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The aim of this quantitative study was to examine the effects animal-assisted therapy (AAT) had on people diagnosed with dementia living in a nursing home. The study examined the effects AAT had on depression, blood pressure, social interaction and how these factors impact quality of life (QOL). The study was conducted once a week for one hour on Thursdays for 6 weeks. 7 participants were included in the study and further broken down into two groups based upon their level of cognition as measured by the Mini Mental State Examination. The Beck’s depression inventory (BDI) and the World Health Organization quality of life- BREF (WHOQOL-BREF) were administered pre and post AAT sessions to measure depression and QOL. Additionally, blood pressure recordings were taken pre and post AAT sessions.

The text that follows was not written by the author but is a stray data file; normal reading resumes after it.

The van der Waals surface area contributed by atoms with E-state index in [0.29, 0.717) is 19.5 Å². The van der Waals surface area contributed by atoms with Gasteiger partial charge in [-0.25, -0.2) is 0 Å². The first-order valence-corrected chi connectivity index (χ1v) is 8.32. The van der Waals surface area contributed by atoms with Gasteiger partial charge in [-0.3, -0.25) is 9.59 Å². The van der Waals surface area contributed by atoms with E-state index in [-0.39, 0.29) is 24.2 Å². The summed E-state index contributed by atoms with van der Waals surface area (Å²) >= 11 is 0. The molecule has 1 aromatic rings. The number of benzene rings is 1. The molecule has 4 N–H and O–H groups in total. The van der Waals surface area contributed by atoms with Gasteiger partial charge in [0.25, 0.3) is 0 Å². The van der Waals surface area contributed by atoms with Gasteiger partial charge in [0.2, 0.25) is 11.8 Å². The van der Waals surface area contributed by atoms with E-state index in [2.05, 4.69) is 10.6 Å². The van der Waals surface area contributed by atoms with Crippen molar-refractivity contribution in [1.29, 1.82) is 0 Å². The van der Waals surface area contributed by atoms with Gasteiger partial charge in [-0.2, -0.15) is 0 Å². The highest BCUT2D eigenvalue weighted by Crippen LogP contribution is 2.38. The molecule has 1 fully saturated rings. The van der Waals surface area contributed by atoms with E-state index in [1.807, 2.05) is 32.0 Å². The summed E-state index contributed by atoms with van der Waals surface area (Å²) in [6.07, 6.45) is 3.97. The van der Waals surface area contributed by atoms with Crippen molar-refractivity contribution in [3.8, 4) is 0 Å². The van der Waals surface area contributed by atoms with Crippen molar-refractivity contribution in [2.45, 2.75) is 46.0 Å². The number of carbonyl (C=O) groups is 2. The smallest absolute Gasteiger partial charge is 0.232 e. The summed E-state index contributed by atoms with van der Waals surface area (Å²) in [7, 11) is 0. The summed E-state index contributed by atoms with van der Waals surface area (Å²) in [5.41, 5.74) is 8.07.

The results from the BDI and WHOQOL-BREF did not produce statistically significant data which could be attributed to the small sample size and short duration of the study. On the other hand, blood pressure recordings did produce significant data meaning AAT did have an impact on blood pressure. Additionally, clinical observations were recorded throughout the study of the participants' behaviors when interacting with the therapy dog. This study showed AAT had a positive impact on blood pressure and behaviors as witnessed by blood pressure recordings and clinical observations. Further studies should be conducted to determine how AAT impacts depression and QOL using alternative assessments that do not include self-reports such as physiological assessments.

Publication Date

Spring 4-23-2020

Medical Subject Headings

Occupational Therapy, Animal Assisted Therapy, Dementia, Quality of Life, Depression, Blood Pressure, Social Activity


Geriatrics | Neurology | Occupational Therapy


Poster presented at the Spring 2020 Virtual OTD Capstone Symposium at the University of St. Augustine for Health Sciences on April 23, 2020.

Animal-Assisted Therapy and Quality of Life of Patients with Dementia